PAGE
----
Michael Robertson Is Calling, But Will Anybody Answer?
If nothing else, Michael Robertson gets credit for stickin’ it to the establishment. Maybe it’s because he was born in 1967, amid America’s flaring protests. Maybe it’s just a result of his penchant for libertarian views.
When I saw an announcement earlier this week from Robertson about GizmoCall, his new browser-based calling service, my first thought was, “This looks like another one of Michael Robertson’s guerilla campaigns.”
When I bounced that off Robertson in a call Wednesday while he was finishing lunch, he replied, “Right. That’s where the money is. Whether it’s telephone companies, or music companies, [or Microsoft—let’s not forget Microsoft], it’s where disruptive technologies can add value.”
That’s the way many entrepreneurs think. But where other entrepreneurs approach technology disruption as a delicate matter, akin to tickling a dragon’s tail, Robertson seems to relish a more direct provocation.
As the founder of MP3.com, Robertson was at the center of a legal firestorm that pitted his dot-com startup against major record labels and the Recording Industry Association of America. Of course, he had become an overnight sensation as San Diego’s most-prominent dot-com millionaire in 1999, when MP3.com raised more than $370 million in its IPO.
As MP3.com’s largest shareholder, Robertson pocketed an estimated $103 million when he sold his company to French media conglomerate Vivendi in 2001 for $372 million. Since then, he has self-funded most of his new ventures.
Later in 2001, Robertson started a new business around technology for a Linux-based operating system intended to compete against Microsoft Windows. He provocatively called his startup Lindows, unleashing a predictable flurry of trademark lawsuits from Microsoft. The software giant, which apparently feared losing its Windows trademark, later paid $20 million to settle the case—and as part of the deal, Robertson changed the name of his company to Linspire. The business was acquired earlier this year by Xandros.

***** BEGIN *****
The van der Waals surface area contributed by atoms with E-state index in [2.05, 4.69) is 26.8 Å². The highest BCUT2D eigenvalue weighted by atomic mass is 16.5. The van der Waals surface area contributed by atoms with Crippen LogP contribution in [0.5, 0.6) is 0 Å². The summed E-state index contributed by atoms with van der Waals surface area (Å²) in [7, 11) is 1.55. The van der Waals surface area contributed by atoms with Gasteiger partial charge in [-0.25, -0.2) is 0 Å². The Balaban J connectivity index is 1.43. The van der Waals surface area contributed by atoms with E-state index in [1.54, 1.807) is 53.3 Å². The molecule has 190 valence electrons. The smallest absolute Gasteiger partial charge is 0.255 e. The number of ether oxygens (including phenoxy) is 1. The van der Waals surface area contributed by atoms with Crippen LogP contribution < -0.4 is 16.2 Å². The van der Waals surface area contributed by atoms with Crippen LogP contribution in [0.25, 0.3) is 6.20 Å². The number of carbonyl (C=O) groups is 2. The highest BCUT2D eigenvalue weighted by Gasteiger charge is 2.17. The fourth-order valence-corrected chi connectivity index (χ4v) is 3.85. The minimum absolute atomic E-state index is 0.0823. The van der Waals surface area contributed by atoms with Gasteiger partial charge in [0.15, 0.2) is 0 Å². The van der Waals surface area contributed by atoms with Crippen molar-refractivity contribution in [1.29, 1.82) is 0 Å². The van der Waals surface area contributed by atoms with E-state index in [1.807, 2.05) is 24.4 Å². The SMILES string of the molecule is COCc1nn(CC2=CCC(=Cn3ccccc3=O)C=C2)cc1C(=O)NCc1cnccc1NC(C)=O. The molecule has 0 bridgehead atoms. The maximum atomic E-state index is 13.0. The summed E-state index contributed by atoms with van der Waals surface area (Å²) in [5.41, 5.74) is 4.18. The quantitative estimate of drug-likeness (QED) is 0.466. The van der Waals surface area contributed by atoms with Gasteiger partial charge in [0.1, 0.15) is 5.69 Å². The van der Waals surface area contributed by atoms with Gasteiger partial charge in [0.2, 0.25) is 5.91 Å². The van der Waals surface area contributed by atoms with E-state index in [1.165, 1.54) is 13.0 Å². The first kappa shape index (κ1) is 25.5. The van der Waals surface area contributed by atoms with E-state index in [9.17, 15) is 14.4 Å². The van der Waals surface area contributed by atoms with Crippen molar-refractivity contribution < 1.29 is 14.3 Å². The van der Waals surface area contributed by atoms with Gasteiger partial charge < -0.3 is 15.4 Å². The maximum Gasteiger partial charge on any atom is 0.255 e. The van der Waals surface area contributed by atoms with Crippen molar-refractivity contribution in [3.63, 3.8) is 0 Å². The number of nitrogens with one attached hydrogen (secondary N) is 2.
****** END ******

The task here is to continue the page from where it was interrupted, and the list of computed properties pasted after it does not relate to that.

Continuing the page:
Robertson started another venture in 2003 called SIPphone to develop free VOIP (Voice Over Internet Protocol) software to compete with Skype. The technology was based on SIP, or Session Initiation Protocol, a network protocol often used for VOIP. Robertson initially called the peer-to-peer network he was creating the Gizmo Project, but he now uses Gizmo5 for both the network and the proprietary free software used for the network. (SIPphone got $6 million in venture funding two years ago, in a round led by New York’s Dawntreader Ventures.)
On Monday, Robertson launched a new version of the Gizmo5 technology, dubbed GizmoCall.com, which enables users to log onto a Web site to make VOIP calls. The Web-based service can be used with any computer running a Windows, Macintosh or Linux operating system.
“Our goal is to make it as easy as possible to make a call on your computer, and to offer it at very low cost.” Robertson says the new service allows users to make phone calls to any phone number or Gizmo5 or SIP address. The Flash-based call service is free for SIP computer numbers, and costs 1.9 cents per minute using Gizmo5 credits.
The way Robertson sees it, “The public switched telephone networks are crashing into PC-Internet technology, and the Internet is going to win because it’s better, cheaper, faster and easier.” In this economy, he predicts people who are tired of paying $65 a month for mobile phone service will look for cheaper options for making calls.
Or maybe not.
Robertson described the offering on his “Michael’s Minute” blog, which includes an online survey that enables readers who read his blog to say whether or not they agree with him. Of the 114 people who had voted on his GizmoCall.com idea as of Thursday evening, only 9.6 percent (just 11 voters) agreed that it was a good idea, while 89.5 percent disagreed and less than 1 percent had no opinion.